Although modern movie making is a thoroughly global affair, it hasn’t stopped the world’s top filmmakers from using a few instantly recognisable symbols. These act to add a touch of local flavour, making us feel at home in a massive range of movie locations from the neon casino lights of Las Vegas to the exotic pleasures of a Chinese drinking den.
Yellow Taxis in New York
New York is one of the most instantly recognisable places on our movie screens and there’s few quicker ways for a director to illustrate this location than by casually featuring one of the city’s big yellow taxis, most memorably seen in the magnificent 1976 movie Taxi Driver.
Neon Lights of Las Vegas
America’s fascination with neon lights has helped casino cities like Las Vegas become fixtures on the movie-makers map with the lurid charms of the city being amply displayed in movies as far ranging as dark drama Leaving Las Vegas to lighthearted comedy The Hangover and fast-paced heist adventure Ocean’s Eleven.
Chinese Dragon Motifs
Away from Hollywood, there’s plenty of other location-specific motifs that keep cropping up. China has always had a special regard for the dragon which has been perfectly used in the opening scene of Steven Spielberg’s Indiana Jones and the Temple of Doom, and it can even be found on the Dragon’s Luck slots game that sits amongst some of the newest online offerings at the Casino Euro gaming website.
Big Red British Buses
Closer to home, London has gained its recognisable place on the map thanks to the welcome smattering of red double-decker buses that have appeared in many Brit-friendly movies like Notting Hill. And with red buses appearing in a pivotal scene in the upcoming Bridget Jones movie, it’s a motif that’s going to vanish anytime soon.
Italian Dining Tables
The massive dining table is a central part of any scene concerning a warring Italian family that’s found its home in plenty of gangster films and made a welcome iconic reappearance in Tilda Swinton’s I Am Love movie.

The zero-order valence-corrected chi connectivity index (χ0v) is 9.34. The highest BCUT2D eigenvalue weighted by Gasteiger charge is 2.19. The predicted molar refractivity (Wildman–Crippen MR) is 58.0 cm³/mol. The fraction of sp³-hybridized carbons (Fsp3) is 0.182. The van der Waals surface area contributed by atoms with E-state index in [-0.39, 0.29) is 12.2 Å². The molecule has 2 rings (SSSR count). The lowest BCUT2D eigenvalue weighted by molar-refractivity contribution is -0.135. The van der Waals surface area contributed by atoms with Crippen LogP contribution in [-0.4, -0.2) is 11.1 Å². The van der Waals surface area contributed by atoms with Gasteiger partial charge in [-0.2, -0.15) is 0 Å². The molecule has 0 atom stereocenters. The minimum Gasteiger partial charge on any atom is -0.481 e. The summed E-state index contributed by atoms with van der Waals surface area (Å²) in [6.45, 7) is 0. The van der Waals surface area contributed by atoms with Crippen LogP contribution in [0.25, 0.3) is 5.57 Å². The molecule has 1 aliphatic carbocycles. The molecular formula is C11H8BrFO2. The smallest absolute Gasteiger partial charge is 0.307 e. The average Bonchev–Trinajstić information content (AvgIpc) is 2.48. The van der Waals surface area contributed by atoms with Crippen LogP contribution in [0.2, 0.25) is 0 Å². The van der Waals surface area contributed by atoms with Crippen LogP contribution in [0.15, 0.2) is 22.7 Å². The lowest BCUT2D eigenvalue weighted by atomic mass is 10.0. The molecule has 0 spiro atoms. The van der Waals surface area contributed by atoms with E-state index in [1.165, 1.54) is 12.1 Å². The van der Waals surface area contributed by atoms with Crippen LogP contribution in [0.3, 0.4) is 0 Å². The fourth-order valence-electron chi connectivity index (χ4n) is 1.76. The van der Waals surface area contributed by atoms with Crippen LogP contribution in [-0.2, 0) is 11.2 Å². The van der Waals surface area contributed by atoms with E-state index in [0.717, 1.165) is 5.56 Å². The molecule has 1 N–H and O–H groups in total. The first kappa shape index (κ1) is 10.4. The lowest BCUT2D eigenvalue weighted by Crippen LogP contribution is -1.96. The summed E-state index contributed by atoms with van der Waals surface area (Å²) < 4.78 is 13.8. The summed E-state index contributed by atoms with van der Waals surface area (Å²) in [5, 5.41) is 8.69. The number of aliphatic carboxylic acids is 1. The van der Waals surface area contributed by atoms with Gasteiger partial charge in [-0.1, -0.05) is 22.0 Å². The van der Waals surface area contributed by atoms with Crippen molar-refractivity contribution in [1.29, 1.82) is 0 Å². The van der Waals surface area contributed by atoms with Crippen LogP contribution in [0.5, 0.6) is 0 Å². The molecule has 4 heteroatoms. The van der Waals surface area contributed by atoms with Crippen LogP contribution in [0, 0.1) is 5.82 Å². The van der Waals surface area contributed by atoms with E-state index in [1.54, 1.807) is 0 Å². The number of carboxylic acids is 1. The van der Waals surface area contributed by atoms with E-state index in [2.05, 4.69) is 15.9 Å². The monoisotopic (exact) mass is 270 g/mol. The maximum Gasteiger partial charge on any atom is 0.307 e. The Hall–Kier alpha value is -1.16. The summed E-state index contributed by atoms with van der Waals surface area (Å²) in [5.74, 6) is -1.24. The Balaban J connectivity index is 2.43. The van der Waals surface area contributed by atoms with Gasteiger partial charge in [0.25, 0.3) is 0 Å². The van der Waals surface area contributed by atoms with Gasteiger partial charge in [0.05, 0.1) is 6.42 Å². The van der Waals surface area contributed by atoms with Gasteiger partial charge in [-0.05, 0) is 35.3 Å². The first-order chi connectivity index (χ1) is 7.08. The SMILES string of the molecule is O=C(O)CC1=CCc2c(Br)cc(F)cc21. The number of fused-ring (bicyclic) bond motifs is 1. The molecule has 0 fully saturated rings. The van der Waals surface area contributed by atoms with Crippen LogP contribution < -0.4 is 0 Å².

French Chic Cafes
The delightful cafes of Paris are perfect places for all manner of unlikely events whether they be a dance scene in Jean-Luc Godard’s Bande À Part to the now-famous Cafe des Deux Moulins that served as a suitable backdrop for 2001’s Amélie.
The grey skies of Scandinavia are something that’s found a lot of currency in the 21st century with the neo-gothic thrill of gloomy weather providing the perfect amount of subtle drama for the noirish-likes of 1996’s The Hunters.
The vibrant metropolis of Tokyo has helped many filmmakers ramp up the production values with the skyline featuring in Kill Bill: Volume One and making Sofia Coppola’s Lost in Translation all the more alienating.
The wide open spaces of the Mexican desert has played a big part in helping Robert Rodriguez’ movies like Desperado gain an extra level of authenticity in a way that’s etched the arid landscape on the minds of many movie audiences.
Cameras and Camels
And finally what better way for a director to signify that they are in the Middle East than by using a camel or two. It’s a trick that’s worked in an endless series of movies from the Indiana Jones trilogy to The Mummy, GI Joe and even The Dictator!